Romain Duquesne, Photographer: I grew up in a little country town of 7,000 people in western Australia, and I hated it so much. As a teenager I was like, ‘I need to escape, I need to do something with my life.’ So I moved to Perth, and then Sydney, and now I’m based in London.

Anna Santangelo, Stylist: I lived in Australia too, but I have an identity crisis about where I’m ‘from.’ I was born in California, and then when I was 15 I moved to Sydney and now I’m back in the States, but on the other side—New York. Being in Orange County feels like it’s a past life when I talk about it! My dad worked for a company at the time that brought us over [to Sydney]. We were only meant to stay for a year and then the next thing we knew, we were there for 13 years. It’s very much home.

Romain: I remember being this little country kid and saying to my mom, ‘Hey mom, I’m going to be a fashion photographer! I’m going to move to this city and this city and then I’m going to end up in Europe!’ She was like, ‘Cool, great.’ I don’t think she really believed me at the time, but I proved her wrong, didn’t I?

Anna: I wish I had that clear of a path! My younger sister was like that—she was one of those kids who knew exactly what they want to do.

Romain: You’re like, ‘Did I make the right decision?’ Because you’re so young. But I just love photography, so it worked out. I first started taking photos when I was 14, and I ended up going to college and studying photo.

Anna: I actually went to school for science and anatomy. My dad was a marine biologist at a university and I’m the oldest of three girls, so I think he was like, ‘Yes! One of my girls is going to be a scientist!’ Then, as amazing as the degree was, it kind of didn’t resonate with me as something that I wanted to do. But I was always inspired by styling. I’ve always liked the idea of visually expressing things with clothes and the ability to show them in a way that’s not conventionally the way one might wear them.

So I didn’t go to school for styling, but I feel like assisting is the best way you can get experience. My first assisting job was for a magazine called Madison. In Sydney it was like one of the Bauhaus Media ones, kind of commercial. I was stuck in this little closet making labels and cleaning adhesive off of shoes and I was like, ‘What is my life?’ But that was the first thing I ever did working for someone else. I assisted quite a few stylists in Sydney, no one really prolific, but a lot of the people that I really looked up to in Australia had already made the move over here, like Stevie Dance. After that I started doing my own thing and for me it was very important to work with someone that I felt inspired by.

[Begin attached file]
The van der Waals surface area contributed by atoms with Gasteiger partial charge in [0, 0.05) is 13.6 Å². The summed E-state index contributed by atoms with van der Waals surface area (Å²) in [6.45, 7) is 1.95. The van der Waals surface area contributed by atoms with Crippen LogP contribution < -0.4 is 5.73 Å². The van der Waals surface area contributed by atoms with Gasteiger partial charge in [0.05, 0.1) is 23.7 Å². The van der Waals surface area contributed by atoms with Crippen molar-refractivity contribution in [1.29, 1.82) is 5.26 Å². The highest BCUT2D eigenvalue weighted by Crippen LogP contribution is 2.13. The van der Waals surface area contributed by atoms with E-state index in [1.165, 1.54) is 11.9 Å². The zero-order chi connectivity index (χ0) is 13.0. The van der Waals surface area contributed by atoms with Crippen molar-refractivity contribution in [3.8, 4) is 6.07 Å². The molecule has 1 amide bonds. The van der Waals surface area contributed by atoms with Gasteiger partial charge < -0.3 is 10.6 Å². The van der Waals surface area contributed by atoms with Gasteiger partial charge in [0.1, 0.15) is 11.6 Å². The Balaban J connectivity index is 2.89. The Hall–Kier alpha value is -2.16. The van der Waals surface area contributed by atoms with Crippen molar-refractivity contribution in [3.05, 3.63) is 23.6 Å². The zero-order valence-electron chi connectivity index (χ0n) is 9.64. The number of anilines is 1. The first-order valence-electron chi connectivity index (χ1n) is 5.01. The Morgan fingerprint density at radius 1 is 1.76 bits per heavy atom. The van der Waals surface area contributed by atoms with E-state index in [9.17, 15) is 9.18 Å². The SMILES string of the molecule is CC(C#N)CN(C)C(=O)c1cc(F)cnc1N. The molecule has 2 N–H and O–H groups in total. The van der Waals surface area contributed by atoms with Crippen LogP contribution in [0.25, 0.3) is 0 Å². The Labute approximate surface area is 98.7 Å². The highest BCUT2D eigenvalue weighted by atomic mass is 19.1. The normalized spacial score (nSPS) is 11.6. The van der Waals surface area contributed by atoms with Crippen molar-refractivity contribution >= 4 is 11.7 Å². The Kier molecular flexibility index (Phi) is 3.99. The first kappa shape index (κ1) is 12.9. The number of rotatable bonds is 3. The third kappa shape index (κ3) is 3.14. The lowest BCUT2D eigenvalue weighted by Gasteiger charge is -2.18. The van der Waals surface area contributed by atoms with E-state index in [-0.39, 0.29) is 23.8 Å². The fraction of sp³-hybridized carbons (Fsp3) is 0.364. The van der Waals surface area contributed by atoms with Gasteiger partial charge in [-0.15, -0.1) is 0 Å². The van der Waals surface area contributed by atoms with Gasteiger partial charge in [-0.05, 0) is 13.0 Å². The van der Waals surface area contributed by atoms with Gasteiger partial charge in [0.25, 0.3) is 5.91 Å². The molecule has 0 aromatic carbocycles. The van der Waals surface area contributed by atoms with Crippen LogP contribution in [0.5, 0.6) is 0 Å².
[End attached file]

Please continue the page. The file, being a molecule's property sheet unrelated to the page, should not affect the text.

When I moved to New York I got the opportunity to assist Karl Templer. I had just moved here, hadn’t even bought a bed yet, and I was going for an interview with Karl! I was freaking out. The interview was intimidating, but you get a tougher skin. I got the job and my first shoot with him was for a Vogue Italia cover with Steven Meisel. It was definitely jumping in the deep end.

Romain: I’d only been in Sydney for three years before I started shooting for Oyster. When I met with the fashion editor at the time we just got along so well and we kept working on so many shoots together. I feel honored to have received so much support from her at a time no one else was really that interested. She saw something, and that was great. Anna’s been working with Oyster longer than I have. I only met her in December of 2014. We did a few shoots with Oyster just in the beginning of the year before she moved. And we always say that we wish we would have met sooner. When we started working together, it was like… You know how you meet those people and you just click? We have similar styles, but just enough that she pushes me and I push her and we create something a little bit different than what we are both used to.

Anna: We speak to each other like mentors.

Romain: It’s true! Our friendship is really good because we tell each other about the good sides and the bad sides. Both of us are always there for the other. There’s so many great creatives on top of their game, but I’m much more into working with Anna. I think that working together on the same level, you’re not dealing with a person’s ego, so you can progress together and push each other and that’s a really healthy relationship.

It’s not hard to stay inspired when you love what you do. There’s no method, it’s just your life. There are days when it’s harder to get the ideas, of course, but I’m always quite keen to do it. A while ago I did a beauty story for a magazine and I was given a reference for Glossier’s first campaign and I thought, ‘Cool, I like this!’ Of course I wasn’t going to copy it. I wanted to do my own version.

Anna: There was a magazine in Australia that contacted me not long after I moved here, and they wanted to do a feature on Annie [Kreighbaum]. It was a very small editorial operation, so they organized a meeting for me to come to Glossier and meet her. I came in and I noticed the moodboards on the wall and so many images were Romain’s! I was like, ‘Annie, can I please take a photo of your moodboard and send these to Romain?’ She was like, ‘I really love his work!’ And I was like, ‘I know him and he’s moving to London, I can put you in touch!’